The question to this phalanx was “Who would you rather resemble by your actions?” Would-be reformers of our space were warned not to take for granted the fact that were you to give a mentally-challenged person a hoe, s/he would create the first ridges on her or his side of the divide.


“This is whom we are. And it will matter for properly setting out the markers for a proper conversation around ‘corruption’ in the country that we concede this fact up front”. Thus, began (last week) a lengthy conversation around the country’s policy options for dealing with the huge (no longer hidden) costs to the economy of the (popular?) expectation that office holders must leave office wealthier than when they went in. According to the other side of the conversation, our biggest failing in trying to deal with the raft of unethical behaviour that this begets is two-fold. First, we treat “corruption” as if it were mainly a “law and order” problem. This, it would seem, then allows us to posit it as something others do, which we must join in condemning and, when and where necessary, punishing.

Once, however, we step aside from this conceit and admit the possibility that “corruption” in Nigeria is a “cultural” (“the way we are”) problem, then, we are allowed recognition of how complicit we all might be in its enthronement. This exchange had senior bankers in on it, and so it was inevitable that someone would describe this process as the “de-risking” of the national corruption discourse. The big point, though, was that, by de-risking the debate around “corruption” this way, we remove the hypocrisy that characterises the way we have argued this problem, so far.

How does this cant work? Nearly always, our conversation around “corruption” is focused on the public sector. Whereas we all pay lip service to its unacceptability, our expectations as family and friends of persons in the public sector is of a different vintage. Especially of political office holders, they are required to appoint significant others into sinecures, make contracts available to some others, and regularly dole out hand-outs to the rest. Apropos the latter, anecdotal evidence abounds of “royal fathers” reaching back to their “sons” in the governors’ offices asking if “that is all?” And reminding the newly-elected governors that their last “sons” who occupied those offices were of a more benevolent turn.

Unanimously, it was agreed that a failure of governance is the biggest drag on private sector ethics. Apparently, members of the boards of Nigerian companies are in the habit of making demands of management that once acceded to, ensures that the former’s oversight function is in want of a good leg to stand on.


As expected of a chat with private sector players, the fowls eventually came home to roost ― as the conversation turned on the practice outside government offices. The conclusion here was, however, more telling. For almost without exception, agreement was that the Nigerian private sector space is worse, that is, more corrupt than the public sector. Unanimously, it was agreed that a failure of governance is the biggest drag on private sector ethics. Apparently, members of the boards of Nigerian companies are in the habit of making demands of management that once acceded to, ensures that the former’s oversight function is in want of a good leg to stand on.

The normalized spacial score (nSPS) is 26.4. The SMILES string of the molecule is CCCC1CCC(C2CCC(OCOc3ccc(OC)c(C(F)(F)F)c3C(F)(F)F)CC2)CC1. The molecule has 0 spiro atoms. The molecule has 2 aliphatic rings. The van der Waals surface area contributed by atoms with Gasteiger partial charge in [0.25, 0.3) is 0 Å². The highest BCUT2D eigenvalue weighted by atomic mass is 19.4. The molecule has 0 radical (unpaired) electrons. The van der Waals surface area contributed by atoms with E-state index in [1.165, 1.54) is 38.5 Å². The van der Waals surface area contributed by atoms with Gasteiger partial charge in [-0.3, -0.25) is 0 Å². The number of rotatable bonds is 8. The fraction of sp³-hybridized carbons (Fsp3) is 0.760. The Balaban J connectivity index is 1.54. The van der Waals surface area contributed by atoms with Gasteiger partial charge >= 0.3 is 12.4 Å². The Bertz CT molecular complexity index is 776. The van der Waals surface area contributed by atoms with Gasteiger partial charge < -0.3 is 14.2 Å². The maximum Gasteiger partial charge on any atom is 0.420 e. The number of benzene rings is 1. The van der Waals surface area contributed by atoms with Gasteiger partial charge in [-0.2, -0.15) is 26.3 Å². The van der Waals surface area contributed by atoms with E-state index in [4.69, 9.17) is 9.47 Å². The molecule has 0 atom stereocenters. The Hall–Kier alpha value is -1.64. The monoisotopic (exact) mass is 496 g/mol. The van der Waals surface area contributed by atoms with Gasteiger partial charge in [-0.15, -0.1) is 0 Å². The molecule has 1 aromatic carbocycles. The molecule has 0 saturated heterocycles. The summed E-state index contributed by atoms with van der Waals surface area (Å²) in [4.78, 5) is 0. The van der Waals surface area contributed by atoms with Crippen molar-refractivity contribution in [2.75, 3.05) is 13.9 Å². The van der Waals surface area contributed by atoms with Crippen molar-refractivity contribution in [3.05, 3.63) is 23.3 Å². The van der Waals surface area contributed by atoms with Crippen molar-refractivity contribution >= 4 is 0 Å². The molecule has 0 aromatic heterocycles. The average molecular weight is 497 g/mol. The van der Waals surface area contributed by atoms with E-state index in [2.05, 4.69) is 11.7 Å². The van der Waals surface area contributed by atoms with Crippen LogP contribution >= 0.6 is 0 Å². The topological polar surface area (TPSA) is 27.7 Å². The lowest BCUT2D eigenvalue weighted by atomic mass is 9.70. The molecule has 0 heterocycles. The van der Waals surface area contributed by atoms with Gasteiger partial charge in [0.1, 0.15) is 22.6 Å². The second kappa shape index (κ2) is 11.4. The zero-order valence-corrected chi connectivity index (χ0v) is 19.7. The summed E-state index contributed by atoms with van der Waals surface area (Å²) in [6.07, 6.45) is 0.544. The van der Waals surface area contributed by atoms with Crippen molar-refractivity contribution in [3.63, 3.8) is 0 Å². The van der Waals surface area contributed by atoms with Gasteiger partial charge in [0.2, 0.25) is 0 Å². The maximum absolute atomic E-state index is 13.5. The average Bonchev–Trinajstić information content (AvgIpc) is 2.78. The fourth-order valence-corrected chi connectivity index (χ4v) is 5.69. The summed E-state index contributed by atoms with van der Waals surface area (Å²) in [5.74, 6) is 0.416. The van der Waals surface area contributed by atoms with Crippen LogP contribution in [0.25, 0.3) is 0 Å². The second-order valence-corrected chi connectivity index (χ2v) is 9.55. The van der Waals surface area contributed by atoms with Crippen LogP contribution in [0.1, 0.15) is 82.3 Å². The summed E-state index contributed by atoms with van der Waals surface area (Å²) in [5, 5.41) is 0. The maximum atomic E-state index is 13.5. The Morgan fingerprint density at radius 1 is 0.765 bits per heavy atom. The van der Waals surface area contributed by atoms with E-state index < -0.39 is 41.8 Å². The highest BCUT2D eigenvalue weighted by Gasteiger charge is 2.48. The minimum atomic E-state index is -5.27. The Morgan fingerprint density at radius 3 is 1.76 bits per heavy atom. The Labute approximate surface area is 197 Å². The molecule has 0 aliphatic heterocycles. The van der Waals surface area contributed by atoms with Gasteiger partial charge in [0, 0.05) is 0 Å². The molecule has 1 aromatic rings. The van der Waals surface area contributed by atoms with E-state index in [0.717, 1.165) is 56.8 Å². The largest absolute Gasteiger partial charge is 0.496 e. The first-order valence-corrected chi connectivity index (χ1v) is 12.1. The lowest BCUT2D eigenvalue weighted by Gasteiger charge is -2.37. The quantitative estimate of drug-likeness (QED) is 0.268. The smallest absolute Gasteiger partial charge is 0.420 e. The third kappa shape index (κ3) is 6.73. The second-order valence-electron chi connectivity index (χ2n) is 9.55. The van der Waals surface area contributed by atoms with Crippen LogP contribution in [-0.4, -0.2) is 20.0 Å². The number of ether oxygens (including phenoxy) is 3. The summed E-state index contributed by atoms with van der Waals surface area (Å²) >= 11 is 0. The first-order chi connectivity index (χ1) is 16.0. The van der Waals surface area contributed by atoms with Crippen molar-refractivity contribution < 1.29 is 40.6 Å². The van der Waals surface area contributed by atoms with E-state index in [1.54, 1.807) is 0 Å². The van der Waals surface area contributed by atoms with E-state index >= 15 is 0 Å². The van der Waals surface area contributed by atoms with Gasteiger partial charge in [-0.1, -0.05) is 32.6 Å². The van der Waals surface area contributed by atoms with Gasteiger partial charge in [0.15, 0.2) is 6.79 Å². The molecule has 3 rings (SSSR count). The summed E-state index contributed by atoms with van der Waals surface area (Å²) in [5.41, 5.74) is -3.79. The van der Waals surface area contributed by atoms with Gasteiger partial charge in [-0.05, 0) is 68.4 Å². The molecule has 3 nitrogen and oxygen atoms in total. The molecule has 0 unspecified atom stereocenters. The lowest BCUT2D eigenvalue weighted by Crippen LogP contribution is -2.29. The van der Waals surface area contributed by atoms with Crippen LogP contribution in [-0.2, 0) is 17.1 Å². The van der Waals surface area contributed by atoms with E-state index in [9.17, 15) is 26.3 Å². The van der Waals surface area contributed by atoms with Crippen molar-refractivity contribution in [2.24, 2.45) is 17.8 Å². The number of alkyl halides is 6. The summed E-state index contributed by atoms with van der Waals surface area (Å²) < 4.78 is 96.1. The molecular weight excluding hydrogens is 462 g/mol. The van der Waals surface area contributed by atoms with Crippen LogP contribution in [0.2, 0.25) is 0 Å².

Managements provide cars to convey board members’ parents from airports in distant places, offer protocol services for children travelling abroad, and in some instances, pay school fees for board members’ wards in schools outside the country. One of my interlocutors put the challenge these practices pose pithily, when she described the Nigerian’s attitude to office (public or private) as activated by a need to transfer all costs to whatever non-self institution(s) that would accept these costs (but which are not necessarily able to bear them). This, according to her, is why Nigerian parents will pay top-dollars to get their kids into private primary and secondary schools locally, and then strain themselves to get these institutions to bend over backwards, and grant to their wards a slew of unearned advantages.

He reminded us that “We are all thieves but for the unfortunate who is unwise (or unlucky?) enough to continue plying his trade as the sun rises”. How, he wondered, are a people to lay out moral markers, and abide by them, who are thus minded?


This conversation wasn’t done yet. One of the team went through a litany of local proverbs, which according to him, proved the cultural provenance of these practices. He reminded us that “We are all thieves but for the unfortunate who is unwise (or unlucky?) enough to continue plying his trade as the sun rises”. How, he wondered, are a people to lay out moral markers, and abide by them, who are thus minded? At best, any such folk will “proceed as their progenitors were wont to, in order that they will achieve the outcomes favoured by the latter”.

The conversation concluded with an adjuration to those of our compatriots who might be minded to set themselves against the system. The question to this phalanx was “Who would you rather resemble by your actions?” Would-be reformers of our space were warned not to take for granted the fact that were you to give a mentally-challenged person a hoe, s/he would create the first ridges on her or his side of the divide.

foraminifera

Uddin Ifeanyi, journalist manqué and retired civil servant, can be reached @IfeanyiUddin.